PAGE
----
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Wednesday, January 17, 2018

Finding 21st Century High-Potential Employees




Henry Ford once said, “The only thing worse than training your employees and having them leave is not training them and having them stay.” Scientific studies suggest that hiring in the right people will maximize the company’s returns. It has long been understood that a small proportion of the workforce tends to drive a large proportion of the results. Talented employees are “force multipliers”, raising the performance bar for their colleagues, and their direct reports. By word and deed, they model and teach winning behaviors that shape high-performing cultures. Science reveals that regardless of the job or industry, such individuals tend to share a range of measurable qualities, which can be identified fairly early in the process. The 21st century workforce needs these 3 qualities to succeed and thrive.

1) Demonstrate Ability To Do the Job: Can the person demonstrate the knowledge and skill it takes to perform the key tasks that make up the job. The single-best predictor of future job success is the proven ability to perform those job skills in the past.  Have the person provide a work sample or observe the candidate actually performing the tasks that make up the job. For more complex leadership jobs, the question shifts to how likely an individual is to be able to learn and master the requisite knowledge and skill. Learning ability, typically measured by IQ, includes a substantial cognitive component but also the motivation to pick up new knowledge and skills fast and flexibly. Strategic thinking, vision, creativity and imagination, as well as an entrepreneurial mindset and the ability to adapt an organization for the long-term future.
2) Possess Emotional Intelligence: This involve two fundamental abilities: the emotional intelligence ability to manage oneself and the ability to manage others. Employees likely to succeed in leadership roles, and more complex jobs are first able to manage themselves. Can they calmly handle increased pressure, deal constructively with adversity, and act with dignity and integrity. Secondly, they have the social and emotional intelligence to establish and maintain cooperative working relationships, build a broad network of contacts and form alliances, and be influential and persuasive. Emotional intelligence can be assessed by psychometric tests and further refined through training and development.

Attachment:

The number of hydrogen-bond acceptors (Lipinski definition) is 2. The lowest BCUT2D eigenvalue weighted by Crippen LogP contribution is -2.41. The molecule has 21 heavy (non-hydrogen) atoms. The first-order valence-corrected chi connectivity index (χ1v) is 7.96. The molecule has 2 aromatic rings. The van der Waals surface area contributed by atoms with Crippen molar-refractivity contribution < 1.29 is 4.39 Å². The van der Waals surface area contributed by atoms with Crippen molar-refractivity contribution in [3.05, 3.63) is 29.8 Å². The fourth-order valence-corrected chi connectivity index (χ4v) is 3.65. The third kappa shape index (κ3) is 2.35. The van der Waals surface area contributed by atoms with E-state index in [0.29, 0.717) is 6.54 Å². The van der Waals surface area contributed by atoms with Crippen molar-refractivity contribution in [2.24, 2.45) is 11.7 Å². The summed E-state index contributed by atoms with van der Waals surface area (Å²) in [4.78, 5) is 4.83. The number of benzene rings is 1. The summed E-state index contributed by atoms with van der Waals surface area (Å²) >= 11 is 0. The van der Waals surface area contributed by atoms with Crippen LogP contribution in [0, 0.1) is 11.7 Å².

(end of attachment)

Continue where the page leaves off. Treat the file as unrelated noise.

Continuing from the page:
3) Possesses Drive and Resilience: it is the will and motivation to work hard, achieve, and do whatever it takes to get the job done. This is identified as work ethic and ambition. This is the accelerator that multiplies the potential influence of ability and social skills on future success. Drive can be assessed by standardized tests that measure conscientiousness, achievement motivation, and ambition. Behaviorally it is how hard an individual works, willingness to take on extra duties and assignments, eagerness for more responsibility, and even readiness to sacrifice.
Common Sense Counsel: if you bet on those who Demonstrate an Ability To Do the Job, Possess Emotional Intelligence and Possesses Drive and Resilience you will end up with a higher proportion of future stars who will contribute disproportionately to the organization.

Tommy Eden is a partner working out of the Constangy, Brooks, Smith & Prophete, LLP offices in Opelika, and can be contacted at teden@constangy.com or 334-246-2901. Blog at www.alabamaatwork.com